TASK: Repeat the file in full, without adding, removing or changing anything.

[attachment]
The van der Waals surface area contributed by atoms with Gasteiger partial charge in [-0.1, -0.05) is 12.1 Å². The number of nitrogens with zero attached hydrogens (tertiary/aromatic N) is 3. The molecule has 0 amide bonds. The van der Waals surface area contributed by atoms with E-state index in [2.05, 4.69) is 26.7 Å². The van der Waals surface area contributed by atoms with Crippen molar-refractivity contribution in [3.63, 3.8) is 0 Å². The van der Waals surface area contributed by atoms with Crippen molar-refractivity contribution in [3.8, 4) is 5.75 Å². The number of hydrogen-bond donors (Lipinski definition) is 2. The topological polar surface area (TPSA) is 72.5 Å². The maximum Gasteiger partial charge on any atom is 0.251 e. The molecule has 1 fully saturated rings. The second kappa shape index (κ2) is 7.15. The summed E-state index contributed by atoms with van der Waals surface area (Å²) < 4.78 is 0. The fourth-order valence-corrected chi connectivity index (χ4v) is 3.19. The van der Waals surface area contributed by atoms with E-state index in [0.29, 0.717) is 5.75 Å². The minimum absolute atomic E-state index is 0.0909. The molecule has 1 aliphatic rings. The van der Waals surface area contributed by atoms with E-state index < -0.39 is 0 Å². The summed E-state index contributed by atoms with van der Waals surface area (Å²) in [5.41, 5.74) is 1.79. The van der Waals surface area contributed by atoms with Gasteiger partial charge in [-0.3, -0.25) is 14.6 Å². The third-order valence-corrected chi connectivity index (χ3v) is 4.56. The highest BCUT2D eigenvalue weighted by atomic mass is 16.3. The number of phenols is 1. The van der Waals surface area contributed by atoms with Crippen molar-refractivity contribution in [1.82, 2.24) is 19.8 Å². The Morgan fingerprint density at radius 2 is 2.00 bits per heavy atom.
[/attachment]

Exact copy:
The van der Waals surface area contributed by atoms with Gasteiger partial charge in [-0.1, -0.05) is 12.1 Å². The number of nitrogens with zero attached hydrogens (tertiary/aromatic N) is 3. The molecule has 0 amide bonds. The van der Waals surface area contributed by atoms with E-state index in [2.05, 4.69) is 26.7 Å². The van der Waals surface area contributed by atoms with Crippen molar-refractivity contribution in [3.63, 3.8) is 0 Å². The van der Waals surface area contributed by atoms with Crippen molar-refractivity contribution in [3.8, 4) is 5.75 Å². The number of hydrogen-bond donors (Lipinski definition) is 2. The topological polar surface area (TPSA) is 72.5 Å². The maximum Gasteiger partial charge on any atom is 0.251 e. The molecule has 1 fully saturated rings. The second kappa shape index (κ2) is 7.15. The summed E-state index contributed by atoms with van der Waals surface area (Å²) < 4.78 is 0. The fourth-order valence-corrected chi connectivity index (χ4v) is 3.19. The van der Waals surface area contributed by atoms with E-state index in [0.29, 0.717) is 5.75 Å². The minimum absolute atomic E-state index is 0.0909. The molecule has 1 aliphatic rings. The van der Waals surface area contributed by atoms with E-state index < -0.39 is 0 Å². The summed E-state index contributed by atoms with van der Waals surface area (Å²) in [5.41, 5.74) is 1.79. The van der Waals surface area contributed by atoms with Gasteiger partial charge in [-0.3, -0.25) is 14.6 Å². The third-order valence-corrected chi connectivity index (χ3v) is 4.56. The highest BCUT2D eigenvalue weighted by atomic mass is 16.3. The number of phenols is 1. The van der Waals surface area contributed by atoms with Crippen molar-refractivity contribution in [1.82, 2.24) is 19.8 Å². The Morgan fingerprint density at radius 2 is 2.00 bits per heavy atom.